The conflicting economic news for battered Nevada continues.
Last week, it was unemployment. After having dropped for two straight months, the state's jobless rate jumped slightly in June to almost 13 percent.
Now it's state tax collections and housing.
On the positive front, taxable sales in Nevada rose 7.2 percent in May when compared with the same month a year ago. That's the 11th straight month of gains.
At this point in the fiscal year, the state's general fund has collected about $6 million more in sales tax money than projected. Couple that with recent gains in gaming tax revenue, and the state's financial condition has certainly improved in the past year.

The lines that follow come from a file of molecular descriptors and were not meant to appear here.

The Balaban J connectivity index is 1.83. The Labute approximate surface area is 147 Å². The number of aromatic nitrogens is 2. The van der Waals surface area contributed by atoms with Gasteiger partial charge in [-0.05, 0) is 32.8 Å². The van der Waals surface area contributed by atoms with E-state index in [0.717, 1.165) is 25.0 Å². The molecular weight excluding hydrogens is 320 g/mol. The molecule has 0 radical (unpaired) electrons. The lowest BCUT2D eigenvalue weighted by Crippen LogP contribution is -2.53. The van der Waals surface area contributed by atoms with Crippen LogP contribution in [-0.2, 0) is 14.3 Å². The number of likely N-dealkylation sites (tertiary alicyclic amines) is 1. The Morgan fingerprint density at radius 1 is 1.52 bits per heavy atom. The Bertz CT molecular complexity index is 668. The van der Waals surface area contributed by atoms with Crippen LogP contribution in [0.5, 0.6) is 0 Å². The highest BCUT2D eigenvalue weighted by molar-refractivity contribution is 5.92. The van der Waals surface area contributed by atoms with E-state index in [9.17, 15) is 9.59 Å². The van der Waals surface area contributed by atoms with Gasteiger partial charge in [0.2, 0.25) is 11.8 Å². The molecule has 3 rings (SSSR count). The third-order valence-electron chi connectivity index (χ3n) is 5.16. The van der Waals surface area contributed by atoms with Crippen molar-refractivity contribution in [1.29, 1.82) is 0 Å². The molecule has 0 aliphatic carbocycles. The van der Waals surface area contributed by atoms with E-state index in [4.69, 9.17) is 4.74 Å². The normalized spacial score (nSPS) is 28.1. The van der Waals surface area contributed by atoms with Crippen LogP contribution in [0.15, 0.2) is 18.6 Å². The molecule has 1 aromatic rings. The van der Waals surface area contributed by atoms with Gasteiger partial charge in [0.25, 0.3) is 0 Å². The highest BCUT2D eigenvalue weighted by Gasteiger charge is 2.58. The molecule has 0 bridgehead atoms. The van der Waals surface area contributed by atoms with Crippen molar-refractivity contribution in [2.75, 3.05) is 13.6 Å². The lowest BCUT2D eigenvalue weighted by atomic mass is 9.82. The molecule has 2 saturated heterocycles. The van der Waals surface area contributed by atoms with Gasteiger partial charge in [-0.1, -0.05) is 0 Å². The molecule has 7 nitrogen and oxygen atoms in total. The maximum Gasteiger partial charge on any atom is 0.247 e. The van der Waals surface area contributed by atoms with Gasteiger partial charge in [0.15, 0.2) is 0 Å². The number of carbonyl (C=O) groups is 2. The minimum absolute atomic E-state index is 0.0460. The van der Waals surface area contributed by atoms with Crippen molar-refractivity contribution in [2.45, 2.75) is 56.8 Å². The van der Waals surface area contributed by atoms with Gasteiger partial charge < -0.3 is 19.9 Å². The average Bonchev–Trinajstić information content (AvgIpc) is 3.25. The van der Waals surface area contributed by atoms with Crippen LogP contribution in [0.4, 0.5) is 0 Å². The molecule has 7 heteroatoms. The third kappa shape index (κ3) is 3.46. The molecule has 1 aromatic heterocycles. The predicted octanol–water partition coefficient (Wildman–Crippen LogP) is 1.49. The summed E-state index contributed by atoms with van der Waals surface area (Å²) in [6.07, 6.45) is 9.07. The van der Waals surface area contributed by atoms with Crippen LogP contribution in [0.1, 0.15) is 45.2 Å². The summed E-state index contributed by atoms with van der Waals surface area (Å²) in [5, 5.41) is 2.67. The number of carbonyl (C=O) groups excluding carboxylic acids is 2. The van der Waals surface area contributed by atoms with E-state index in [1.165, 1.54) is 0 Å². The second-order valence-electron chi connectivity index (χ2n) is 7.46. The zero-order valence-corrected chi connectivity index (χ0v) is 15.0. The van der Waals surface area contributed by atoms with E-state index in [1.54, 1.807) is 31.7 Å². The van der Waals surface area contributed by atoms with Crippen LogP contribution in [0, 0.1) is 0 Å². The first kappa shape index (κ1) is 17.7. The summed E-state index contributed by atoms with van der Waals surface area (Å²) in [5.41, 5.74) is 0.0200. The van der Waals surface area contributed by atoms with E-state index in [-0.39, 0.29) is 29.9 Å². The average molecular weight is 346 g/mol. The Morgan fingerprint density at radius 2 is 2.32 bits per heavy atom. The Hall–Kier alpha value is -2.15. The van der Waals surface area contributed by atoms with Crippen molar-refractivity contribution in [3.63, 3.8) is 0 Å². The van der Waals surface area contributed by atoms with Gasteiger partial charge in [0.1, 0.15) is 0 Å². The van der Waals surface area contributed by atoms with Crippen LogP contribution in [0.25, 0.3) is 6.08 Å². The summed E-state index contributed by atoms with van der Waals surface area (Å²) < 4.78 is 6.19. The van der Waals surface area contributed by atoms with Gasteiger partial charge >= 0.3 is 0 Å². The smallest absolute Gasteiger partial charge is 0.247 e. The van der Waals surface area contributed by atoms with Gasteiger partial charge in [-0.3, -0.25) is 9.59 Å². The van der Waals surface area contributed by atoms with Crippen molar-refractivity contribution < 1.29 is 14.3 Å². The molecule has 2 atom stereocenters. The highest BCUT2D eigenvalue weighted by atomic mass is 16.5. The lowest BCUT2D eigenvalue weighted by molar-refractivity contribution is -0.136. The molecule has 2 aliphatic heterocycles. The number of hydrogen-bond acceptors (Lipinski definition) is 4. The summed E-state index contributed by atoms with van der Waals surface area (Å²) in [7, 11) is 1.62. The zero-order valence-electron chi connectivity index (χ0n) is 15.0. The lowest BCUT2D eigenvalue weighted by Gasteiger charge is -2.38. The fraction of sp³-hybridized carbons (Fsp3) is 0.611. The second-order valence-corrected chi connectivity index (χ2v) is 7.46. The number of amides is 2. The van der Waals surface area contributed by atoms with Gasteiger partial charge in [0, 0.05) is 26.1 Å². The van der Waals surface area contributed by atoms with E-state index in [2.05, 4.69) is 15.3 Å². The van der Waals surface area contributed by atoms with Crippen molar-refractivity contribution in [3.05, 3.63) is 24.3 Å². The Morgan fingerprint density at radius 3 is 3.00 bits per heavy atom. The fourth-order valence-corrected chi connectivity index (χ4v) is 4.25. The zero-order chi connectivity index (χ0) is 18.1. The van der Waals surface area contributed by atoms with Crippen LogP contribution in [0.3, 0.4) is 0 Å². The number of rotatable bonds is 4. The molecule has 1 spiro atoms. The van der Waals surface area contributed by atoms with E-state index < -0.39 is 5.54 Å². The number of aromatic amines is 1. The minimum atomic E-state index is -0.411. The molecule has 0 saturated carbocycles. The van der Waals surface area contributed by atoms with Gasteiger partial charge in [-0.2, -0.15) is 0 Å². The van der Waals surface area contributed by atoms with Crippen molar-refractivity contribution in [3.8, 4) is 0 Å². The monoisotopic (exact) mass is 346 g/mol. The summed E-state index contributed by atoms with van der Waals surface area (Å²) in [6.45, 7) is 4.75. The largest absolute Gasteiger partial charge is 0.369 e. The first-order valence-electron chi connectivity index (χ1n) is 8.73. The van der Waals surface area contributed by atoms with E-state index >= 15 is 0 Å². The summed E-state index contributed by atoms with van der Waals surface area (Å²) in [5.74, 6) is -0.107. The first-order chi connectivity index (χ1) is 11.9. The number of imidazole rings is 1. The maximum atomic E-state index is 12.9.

Unfortunately, the bad news persists in the housing market. While home prices increased in May in most major U.S. cities and may be stabilizing, the situation in Las Vegas continues to get worse. According to the Standard & Poor's/Case-Shiller home-price index, prices in Las Vegas, Tampa and Detroit fell in May to their lowest points since the recession began.
In fact, until the local foreclosure inventory has stabilized -- which could be three to five years off -- the housing market in Las Vegas will continue to be the primary drag on the state's economy.
But that's at least somewhat mitigated by a handful of other indicators that appear to be on the rebound.